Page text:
The eruption of Mt. Pinatubo in the Philippines in 1991 was one of the largest volcanic eruptions in the past century.  The injection of between 14-26 million tons of sulfur into the stratosphere resulted in a global surface cooling of 0.5 degrees Celsius one year after the eruption.  The short-term climatic impact of this eruption was greater than El Nino or human-induced greenhouse gas changes between 1991 and 1993.

 The images below illustrate the spreading of volcanic gases during the June 15, 1991 eruption of Mt. Pinatubo. These satellite observations demonstrate the enormous amounts of gas and ash emitted, as well as details such as differences in peak concentrations and geographic extent.  The one on the left shows sulfur dioxide concentrations, while the one on the right illustrates aerosol and volcanic dust concentrations.

        In most cases, however, volcanic eruptions do not have such an extreme effect on the atmosphere.  Eruptions of the magnitude of Pinatubo only happen around once every 100 years.  The overall impact of a volcanic eruption on the atmosphere is dependent on the size of the volcano, its overall emissions, and the height of the volcano.  No substantial climate change due to a volcano, however, has ever been witnessed for more than 10 years after the initial eruption. 

Monitoring the Effects of Volcanoes

    Measurements of the quantities of gases released by volcanoes is still an educated guess at best.  Human-led expedititions are nearly impossible due to the dangerous nature of volcanic eruptions.  Even research planes can't collect accurate samples because they can't fly high enough and it is simply too dangerous.  Space observations from NASA's Total Ozone Mapping Spectrometer (TOMS) instrument have contributed significantly to our knowledge of the total amount of greenhouse gases emitted into the atmosphere in the course of major volcanic eruptions.  Following the eruption of Mount Pinatubo, TOMS images (above) showed sulfer-dioxide spreading across the Pacific Ocean, and eventually covering the globe.  To date TOMS has been used to observe and record data on over 100 volcanic events.  (http://www.nasa.gov)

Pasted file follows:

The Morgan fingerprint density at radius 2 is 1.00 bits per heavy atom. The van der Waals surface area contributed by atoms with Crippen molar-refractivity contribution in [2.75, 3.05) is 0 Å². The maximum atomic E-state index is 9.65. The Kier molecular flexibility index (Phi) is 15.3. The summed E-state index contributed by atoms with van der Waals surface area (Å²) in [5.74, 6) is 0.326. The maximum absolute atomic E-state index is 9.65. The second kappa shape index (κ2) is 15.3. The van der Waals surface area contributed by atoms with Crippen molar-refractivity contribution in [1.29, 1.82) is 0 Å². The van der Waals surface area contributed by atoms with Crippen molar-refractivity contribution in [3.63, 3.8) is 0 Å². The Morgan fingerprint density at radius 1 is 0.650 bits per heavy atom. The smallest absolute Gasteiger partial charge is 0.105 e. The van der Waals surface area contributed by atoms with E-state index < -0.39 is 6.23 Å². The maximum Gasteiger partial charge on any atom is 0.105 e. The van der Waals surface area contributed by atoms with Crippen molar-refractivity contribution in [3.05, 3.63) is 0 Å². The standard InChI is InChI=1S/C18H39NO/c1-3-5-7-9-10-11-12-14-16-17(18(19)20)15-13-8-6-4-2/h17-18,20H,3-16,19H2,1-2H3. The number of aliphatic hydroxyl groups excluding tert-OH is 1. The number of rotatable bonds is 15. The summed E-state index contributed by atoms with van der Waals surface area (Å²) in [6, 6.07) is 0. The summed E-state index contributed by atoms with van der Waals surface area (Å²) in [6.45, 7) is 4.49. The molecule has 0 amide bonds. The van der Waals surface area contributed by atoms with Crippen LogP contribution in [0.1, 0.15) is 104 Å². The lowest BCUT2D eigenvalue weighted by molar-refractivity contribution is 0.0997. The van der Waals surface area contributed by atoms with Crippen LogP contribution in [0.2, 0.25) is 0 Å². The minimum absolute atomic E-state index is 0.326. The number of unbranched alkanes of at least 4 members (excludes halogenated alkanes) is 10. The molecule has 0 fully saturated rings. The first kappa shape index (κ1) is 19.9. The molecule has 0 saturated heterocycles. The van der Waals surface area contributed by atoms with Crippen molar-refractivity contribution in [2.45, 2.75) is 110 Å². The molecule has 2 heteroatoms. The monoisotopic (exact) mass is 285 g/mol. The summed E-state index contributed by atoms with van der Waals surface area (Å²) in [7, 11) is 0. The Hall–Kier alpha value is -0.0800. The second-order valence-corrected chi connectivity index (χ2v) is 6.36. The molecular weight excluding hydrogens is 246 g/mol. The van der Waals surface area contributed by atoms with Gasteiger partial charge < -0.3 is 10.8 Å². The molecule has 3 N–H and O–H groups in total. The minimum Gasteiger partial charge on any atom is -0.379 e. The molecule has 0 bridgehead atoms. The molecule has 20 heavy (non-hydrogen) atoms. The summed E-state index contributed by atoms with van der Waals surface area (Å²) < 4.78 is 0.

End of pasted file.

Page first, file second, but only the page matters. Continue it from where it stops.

The magnitude of eruptions differ tremendously; they are unpredictable; they differ in size; and ash and gases vary in composition.  All of these factors make it difficult for scientists to seperate volcanic effects from other influences on  the global climate.  While there is a definite short-term global cooling process brought about by volcanic eruptions, there have been no noticeable long-term effects, other than the depletion of ozone due to the release of aerosols.  The relatively small amount of harm done to the atmosphere by volcanoes cannot even compare to the extensive damage done by man.

Sources Cited

1. "Atmospheric Aersols: What are they, and why are they so important?"  http://oea.larc.nasa.gov/PAIS/Aerosols.html

2. "Volcanoes and Climate." 

3. "Recent volcanic eruption data."  http://skye.gsfc.nasa.gov

"The Science of Climate Change: The Aerosol Effect."  http://www.panda.org/resources/publications

"The Effects of Volcanic Eruptions on Earth's Climate."  http://www.geo.mtu.edu

6.  "Volcanoes and global cooling."  http://www.nasa.gov